1. Combine the liquid, yeast or starter and part of the flour. Sometimes part of the sugar is added. Mix until it is a thick batter or soft dough. Let ferment until the mass doubles in bulk.
    2. Punch down or stir, then add the rest of the flour and remaining ingredients.
    3. Knead.

Fermentation (first rising or first proofing):
Fermentation is the process when the yeast acts on the sugar and starches in the dough to produce carbon dioxide and alcohol. 

The dough should be placed in a greased container large enough to allow for expansion of the dough. Cover the container and let dough rise in a warm, draft-free place (80º F). Fermentation is complete when the dough has doubled in size. This process may be slowed down by putting it in the refrigerator overnight. The dough must then come back to room temperature before continuing the process. If the dough rises too quickly before you have the time to finish it, you can simply punch the dough down and allow it to ferment again.  The dough can rise several times.

Gluten becomes smoother and more elastic during fermentation, so it can stretch and hold more gas. Dough that is under fermented will not develop the proper volume and the texture will be poor. A dough that ferments too long or at too high of a temperature will become sticky, slightly sour, and be hard to work with. Yeast action continues until the cells are killed when the temperature reaches 140ºF in the oven.

Punching:
Punching is not hitting the dough. Rather, it is a method of deflating the dough that expels the carbon dioxide, redistributes the yeast for further growth, relaxes the gluten, and equalizes the temperature throughout the dough. Pull the dough on all sides, fold it over the center, and press down. Then turn the dough upside down in the container.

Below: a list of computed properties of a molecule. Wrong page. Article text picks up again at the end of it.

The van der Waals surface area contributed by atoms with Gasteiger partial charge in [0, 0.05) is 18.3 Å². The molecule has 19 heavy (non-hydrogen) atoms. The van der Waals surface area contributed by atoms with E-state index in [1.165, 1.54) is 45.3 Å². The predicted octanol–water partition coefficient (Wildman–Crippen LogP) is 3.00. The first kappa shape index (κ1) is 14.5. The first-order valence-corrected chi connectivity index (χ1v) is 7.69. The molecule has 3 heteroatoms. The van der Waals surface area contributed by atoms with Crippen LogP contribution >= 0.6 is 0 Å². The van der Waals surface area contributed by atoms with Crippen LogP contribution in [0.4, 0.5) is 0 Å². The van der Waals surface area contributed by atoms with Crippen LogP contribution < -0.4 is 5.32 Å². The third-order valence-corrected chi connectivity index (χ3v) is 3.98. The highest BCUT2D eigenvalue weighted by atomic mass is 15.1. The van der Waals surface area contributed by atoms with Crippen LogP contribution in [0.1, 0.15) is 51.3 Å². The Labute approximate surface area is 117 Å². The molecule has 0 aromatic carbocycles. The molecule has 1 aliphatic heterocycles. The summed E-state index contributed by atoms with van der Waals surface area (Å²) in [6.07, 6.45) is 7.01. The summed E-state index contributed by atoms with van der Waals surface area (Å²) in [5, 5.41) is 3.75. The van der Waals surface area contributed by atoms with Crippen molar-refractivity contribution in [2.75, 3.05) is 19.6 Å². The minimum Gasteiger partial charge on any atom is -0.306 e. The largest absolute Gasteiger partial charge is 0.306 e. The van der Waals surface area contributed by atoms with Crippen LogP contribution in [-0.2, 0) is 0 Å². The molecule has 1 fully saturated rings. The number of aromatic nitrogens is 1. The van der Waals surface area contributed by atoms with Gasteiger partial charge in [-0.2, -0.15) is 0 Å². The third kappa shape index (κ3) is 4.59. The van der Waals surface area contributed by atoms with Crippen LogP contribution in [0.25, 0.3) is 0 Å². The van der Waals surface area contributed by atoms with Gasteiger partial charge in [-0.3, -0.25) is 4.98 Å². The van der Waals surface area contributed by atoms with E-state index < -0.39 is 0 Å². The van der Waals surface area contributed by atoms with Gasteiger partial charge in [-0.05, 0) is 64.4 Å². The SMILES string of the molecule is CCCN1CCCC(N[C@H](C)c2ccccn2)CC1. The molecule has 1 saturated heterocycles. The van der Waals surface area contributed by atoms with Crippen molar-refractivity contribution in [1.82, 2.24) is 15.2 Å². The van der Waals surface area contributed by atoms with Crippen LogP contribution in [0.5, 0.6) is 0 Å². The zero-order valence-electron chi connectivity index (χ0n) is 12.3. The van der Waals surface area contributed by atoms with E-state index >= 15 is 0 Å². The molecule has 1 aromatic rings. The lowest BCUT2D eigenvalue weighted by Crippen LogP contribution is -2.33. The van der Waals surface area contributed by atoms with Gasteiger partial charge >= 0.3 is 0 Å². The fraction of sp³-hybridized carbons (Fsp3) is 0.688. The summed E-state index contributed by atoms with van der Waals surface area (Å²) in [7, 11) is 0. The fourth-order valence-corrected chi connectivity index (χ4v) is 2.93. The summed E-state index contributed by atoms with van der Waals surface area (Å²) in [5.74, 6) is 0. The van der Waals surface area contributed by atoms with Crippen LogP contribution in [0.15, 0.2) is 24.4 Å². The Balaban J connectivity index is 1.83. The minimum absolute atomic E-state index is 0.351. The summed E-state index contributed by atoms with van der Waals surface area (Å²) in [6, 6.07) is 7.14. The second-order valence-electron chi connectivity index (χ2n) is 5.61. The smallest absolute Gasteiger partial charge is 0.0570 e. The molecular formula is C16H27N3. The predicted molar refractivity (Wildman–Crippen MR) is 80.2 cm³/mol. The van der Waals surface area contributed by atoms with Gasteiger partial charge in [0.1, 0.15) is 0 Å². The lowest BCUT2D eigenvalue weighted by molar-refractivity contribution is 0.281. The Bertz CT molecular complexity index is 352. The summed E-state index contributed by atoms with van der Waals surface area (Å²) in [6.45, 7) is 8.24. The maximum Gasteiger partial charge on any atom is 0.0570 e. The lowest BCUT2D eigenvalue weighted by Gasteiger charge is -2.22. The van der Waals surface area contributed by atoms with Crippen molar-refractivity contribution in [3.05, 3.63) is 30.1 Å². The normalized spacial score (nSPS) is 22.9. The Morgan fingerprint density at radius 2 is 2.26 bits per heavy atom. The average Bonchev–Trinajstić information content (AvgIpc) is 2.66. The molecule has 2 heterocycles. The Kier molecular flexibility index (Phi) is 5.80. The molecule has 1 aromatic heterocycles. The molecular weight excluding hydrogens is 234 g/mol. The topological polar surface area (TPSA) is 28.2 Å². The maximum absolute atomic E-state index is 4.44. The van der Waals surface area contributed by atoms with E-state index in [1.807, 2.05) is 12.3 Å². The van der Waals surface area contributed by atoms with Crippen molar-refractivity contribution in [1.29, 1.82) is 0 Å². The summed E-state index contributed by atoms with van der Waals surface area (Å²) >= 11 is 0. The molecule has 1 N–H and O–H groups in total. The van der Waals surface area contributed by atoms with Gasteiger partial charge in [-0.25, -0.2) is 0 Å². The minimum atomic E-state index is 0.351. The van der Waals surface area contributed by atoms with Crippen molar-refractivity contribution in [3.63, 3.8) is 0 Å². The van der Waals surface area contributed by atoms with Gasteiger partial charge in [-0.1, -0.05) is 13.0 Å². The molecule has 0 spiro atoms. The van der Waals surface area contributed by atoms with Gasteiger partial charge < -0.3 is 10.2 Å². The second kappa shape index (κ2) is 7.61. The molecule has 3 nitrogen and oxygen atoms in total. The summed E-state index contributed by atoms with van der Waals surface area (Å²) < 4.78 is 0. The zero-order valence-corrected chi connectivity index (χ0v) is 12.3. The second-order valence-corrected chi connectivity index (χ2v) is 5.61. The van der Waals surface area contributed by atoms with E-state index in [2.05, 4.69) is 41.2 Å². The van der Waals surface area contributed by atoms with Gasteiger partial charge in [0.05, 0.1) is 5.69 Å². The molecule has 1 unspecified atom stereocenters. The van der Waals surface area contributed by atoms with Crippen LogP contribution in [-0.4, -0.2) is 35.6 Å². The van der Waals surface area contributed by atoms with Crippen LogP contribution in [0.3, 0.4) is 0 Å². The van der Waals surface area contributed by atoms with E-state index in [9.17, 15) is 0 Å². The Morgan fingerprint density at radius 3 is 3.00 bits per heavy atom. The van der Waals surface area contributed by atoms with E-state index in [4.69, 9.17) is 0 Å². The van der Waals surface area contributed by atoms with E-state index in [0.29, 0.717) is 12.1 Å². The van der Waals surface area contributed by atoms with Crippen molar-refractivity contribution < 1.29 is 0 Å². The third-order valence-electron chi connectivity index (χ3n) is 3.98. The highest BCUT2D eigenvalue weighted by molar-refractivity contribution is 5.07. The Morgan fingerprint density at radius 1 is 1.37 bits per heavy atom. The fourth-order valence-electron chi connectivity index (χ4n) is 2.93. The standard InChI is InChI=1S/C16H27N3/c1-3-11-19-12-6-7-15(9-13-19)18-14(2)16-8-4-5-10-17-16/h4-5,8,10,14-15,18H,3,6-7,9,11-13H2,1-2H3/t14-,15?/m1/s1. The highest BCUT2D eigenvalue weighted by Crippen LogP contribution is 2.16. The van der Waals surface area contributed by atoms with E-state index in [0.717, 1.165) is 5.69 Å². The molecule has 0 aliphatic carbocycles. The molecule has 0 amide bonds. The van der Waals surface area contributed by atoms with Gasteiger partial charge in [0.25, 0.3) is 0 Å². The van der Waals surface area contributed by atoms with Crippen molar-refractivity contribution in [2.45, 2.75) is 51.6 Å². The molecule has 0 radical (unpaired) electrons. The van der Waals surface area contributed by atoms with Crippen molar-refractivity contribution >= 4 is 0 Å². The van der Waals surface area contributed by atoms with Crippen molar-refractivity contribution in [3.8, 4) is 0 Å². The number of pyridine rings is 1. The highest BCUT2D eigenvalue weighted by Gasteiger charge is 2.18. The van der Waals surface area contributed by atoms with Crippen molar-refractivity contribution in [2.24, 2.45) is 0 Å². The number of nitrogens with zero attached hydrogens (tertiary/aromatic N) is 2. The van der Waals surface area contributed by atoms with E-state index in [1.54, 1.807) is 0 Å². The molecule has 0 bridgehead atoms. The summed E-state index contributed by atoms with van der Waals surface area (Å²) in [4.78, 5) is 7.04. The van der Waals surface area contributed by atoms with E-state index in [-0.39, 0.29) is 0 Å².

Rounding:
After scaling, the pieces of dough are shaped into smooth round balls. Rounding simplifies the shaping process, and helps retain gases produced by the yeast.

Benching:
The rounded portions of dough are covered and allowed to relax for 10 to 20 minutes. This relaxes the gluten and makes the shaping of the dough easier.

Panning:
The dough is now ready to be shaped into rolls, loaves, or desired shapes and placed in pans or on baking sheets. All gases should be expelled during panning. Bubbles left in the dough will result in large air holes in the baked product. Seams should be center bottom of each piece.

Proofing (second fermentation, second rising):
Proofing is a continuation of the process of yeast fermentation. This increases the volume of the shaped dough. The best conditions for proofing are 90ºF and 85% humidity. The dough should again double in volume. To test, touch lightly; if the dough springs back slowly, it is done. If it is still firm and elastic, it needs more proofing. If the dent remains or dough deflates, the dough is over-proofed. Under-proofing results in poor volume and dense texture. Over-proofing results in coarse texture and loss of flavor. French bread is usually given a long proof to create its characteristic open texture. The strong gluten can withstand the extra stretching of long proofing. Rich doughs are slightly under-proofed, because their weaker gluten will not withstand too much stretching.